As a little experiment, I tried making some coconut flour bread by significantly cutting back on the eggs. I put in only 4 where the original recipe took 12. I made up the liquid and protein by adding Greek yogurt and some additional liquids. The end result was very tasty, but really really soft. Even after being toasted, trying to spread it with butter was virtually impossible. It was not a recipe I could share here on All Day I Dream About Food.
I don’t like the taste of coconut…can I still use coconut flour?
Coconut flour has a strong coconut scent and some baked goods can taste very coconutty, if they don’t have other strong flavours to compete with it. I find that chocolate and cocoa powder are good additions to help mask the coconut taste for cakes and cupcakes. And a little garlic or onion powder does a great job for savoury items, making the coconut virtually indistinguishable. Play up certain other flavours with herbs, spices and flavourings, and I think you will find you can still enjoy the end result.
Alternatively, if you do like the taste of coconut, you can play that up as well and have some great fun by adding coconut oil and/or coconut milk to the recipe.
Do different brands vary in terms of weight and how absorbent they are?
I have used three brands of coconut flour, Aloha Nu, Tropical Traditions and Bob’s Red Mill and I have liked them all equally well. But I suspect that yes, different brands may vary some in overall density and absorption. I doubt very much, however, that they will differ so much that you can’t correct the batter of the recipe to accommodate these differences. Again, if it’s too thin, you thicken it slightly with more coconut flour. If it’s too thick, you thin it out a bit.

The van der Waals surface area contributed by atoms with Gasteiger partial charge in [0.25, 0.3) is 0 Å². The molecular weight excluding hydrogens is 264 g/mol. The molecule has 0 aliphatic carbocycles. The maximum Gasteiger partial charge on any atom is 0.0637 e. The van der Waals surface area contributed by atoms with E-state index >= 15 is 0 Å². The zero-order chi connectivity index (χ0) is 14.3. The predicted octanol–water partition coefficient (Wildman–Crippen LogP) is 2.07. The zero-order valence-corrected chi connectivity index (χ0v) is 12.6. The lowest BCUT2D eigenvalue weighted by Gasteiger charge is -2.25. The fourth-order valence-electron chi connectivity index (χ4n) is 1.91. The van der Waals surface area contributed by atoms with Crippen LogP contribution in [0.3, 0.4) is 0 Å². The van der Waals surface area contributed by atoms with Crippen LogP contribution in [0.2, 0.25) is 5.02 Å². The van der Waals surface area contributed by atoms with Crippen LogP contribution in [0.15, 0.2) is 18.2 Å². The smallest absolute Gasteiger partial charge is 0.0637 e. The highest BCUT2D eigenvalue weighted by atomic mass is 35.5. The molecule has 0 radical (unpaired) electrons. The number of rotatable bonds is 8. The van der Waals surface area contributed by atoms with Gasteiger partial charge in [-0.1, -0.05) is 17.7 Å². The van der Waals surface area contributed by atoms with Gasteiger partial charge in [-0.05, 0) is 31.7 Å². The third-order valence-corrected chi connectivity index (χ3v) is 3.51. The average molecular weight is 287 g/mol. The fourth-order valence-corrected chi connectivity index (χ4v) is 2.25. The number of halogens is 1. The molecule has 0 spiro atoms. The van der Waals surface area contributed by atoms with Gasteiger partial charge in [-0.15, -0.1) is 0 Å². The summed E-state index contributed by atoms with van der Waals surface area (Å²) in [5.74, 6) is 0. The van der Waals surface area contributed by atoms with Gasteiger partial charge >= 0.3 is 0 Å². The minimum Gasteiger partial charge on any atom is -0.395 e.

What is the best use of coconut flour?
I am sure that this differs very much person to person, baker to baker. I personally love coconut flour for things like pancakes and waffles. If you are new to coconut flour baking, that’s a good place to start because the batters can easily be corrected if that first pancake doesn’t turn out very well. From there, once you have a feel for coconut flour, I think you can graduate to muffins, quick breads and cakes. And one of the most famous coconut flour recipes out there are the cheesy drop biscuits (google them, you will find a zillion recipes). They’re easy and quick too!
I also really like using coconut flour for the filler in meatloaf and meat balls. But you need to be sure to increase the liquids (broth) by about double, to make the coconut flour swell and help bind the finished product. I’ve never used coconut flour as a thickener for soups or sauces, but I know other people have had success with it.